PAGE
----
Have you noticed that your air conditioner or heater is leaking water? There are several possible reasons for this, but whatever the cause, you’ll want to call in a professional A/C technician to troubleshoot your system.
In the meantime, here are some common reasons why your commercial or residential A/C may be leaking:
The condensate drain is clogged.
This drain helps transport collected water out of the unit. If rust, dirt, debris or algae builds up, it can partially or completely block and clog the drain and cause the A/C to leak.
The temperature is too cold to run your A/C.
If you try to get the unit to cool your home when it’s cold outside, the evaporator coils can ice over, causing the unit to leak. To avoid this problem, don’t run your A/C when the temperature is below 60 degrees.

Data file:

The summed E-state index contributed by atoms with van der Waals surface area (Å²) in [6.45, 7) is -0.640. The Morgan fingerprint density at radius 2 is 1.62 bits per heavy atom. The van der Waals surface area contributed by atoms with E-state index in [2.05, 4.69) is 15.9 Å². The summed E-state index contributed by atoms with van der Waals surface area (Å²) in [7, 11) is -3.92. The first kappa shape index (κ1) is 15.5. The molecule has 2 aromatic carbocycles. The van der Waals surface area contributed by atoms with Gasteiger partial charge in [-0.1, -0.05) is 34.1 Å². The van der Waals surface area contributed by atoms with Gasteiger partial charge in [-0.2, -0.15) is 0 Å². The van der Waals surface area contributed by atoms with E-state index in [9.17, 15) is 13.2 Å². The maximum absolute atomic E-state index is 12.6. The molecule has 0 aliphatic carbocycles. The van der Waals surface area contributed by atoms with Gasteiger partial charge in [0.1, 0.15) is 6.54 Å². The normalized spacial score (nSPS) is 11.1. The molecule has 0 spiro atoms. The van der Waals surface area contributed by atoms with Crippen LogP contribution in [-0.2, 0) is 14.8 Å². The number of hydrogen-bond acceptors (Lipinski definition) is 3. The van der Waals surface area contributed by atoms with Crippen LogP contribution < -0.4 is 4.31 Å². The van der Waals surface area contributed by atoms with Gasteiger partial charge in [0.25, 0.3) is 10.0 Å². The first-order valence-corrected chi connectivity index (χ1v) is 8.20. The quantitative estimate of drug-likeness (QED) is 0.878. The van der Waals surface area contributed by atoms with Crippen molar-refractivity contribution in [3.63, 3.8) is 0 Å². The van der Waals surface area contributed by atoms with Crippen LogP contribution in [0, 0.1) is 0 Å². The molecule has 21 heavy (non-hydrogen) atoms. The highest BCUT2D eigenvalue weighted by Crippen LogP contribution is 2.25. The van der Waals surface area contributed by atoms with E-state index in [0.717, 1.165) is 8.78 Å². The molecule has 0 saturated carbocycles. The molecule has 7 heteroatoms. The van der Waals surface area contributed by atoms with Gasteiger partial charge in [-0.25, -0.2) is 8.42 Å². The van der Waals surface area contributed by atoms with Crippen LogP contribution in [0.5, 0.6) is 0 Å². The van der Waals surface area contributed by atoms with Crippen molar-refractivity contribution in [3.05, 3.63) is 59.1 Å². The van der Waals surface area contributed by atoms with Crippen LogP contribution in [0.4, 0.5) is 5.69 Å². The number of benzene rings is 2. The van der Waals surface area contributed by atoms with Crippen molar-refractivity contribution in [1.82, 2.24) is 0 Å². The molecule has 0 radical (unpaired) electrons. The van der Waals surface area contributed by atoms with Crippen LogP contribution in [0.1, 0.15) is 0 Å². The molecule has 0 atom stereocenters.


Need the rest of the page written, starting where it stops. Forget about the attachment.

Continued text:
The drain line is disconnected.
Even if your A/C is installed correctly, it’s not unheard of for the drain line to become loose over time. If it gets loose enough, it can completely disconnect from your AC, which will cause leakage.
The condensate pump is broken.
If your condensate pump is broken, it can’t pump out the excess water in the condenser pan, so the pan will fill up and start overflowing (or leaking).
The refrigerant level is too low.
Low refrigerant can make the A/C coils freeze, which can then cause leakage as the drip pan overflows.
The air filter is dirty.
When the air filter becomes dirty, airflow is restricted and the evaporator coils don’t get the ventilation they need. This causes the coils to get too cold and eventually freeze. As the ice melts off the coils, moisture will drip down, causing the drip pan to overflow and eventually leak.
It’s normal for a well-functioning A/C to produce a little bit of condensation at times. The more your A/C is on and running, the more condensation you’ll have. However, when excess water is regularly leaking from the unit, you don’t want to ignore it. If you notice that it’s leaking for more than a day, contact an experienced A/C technician right away.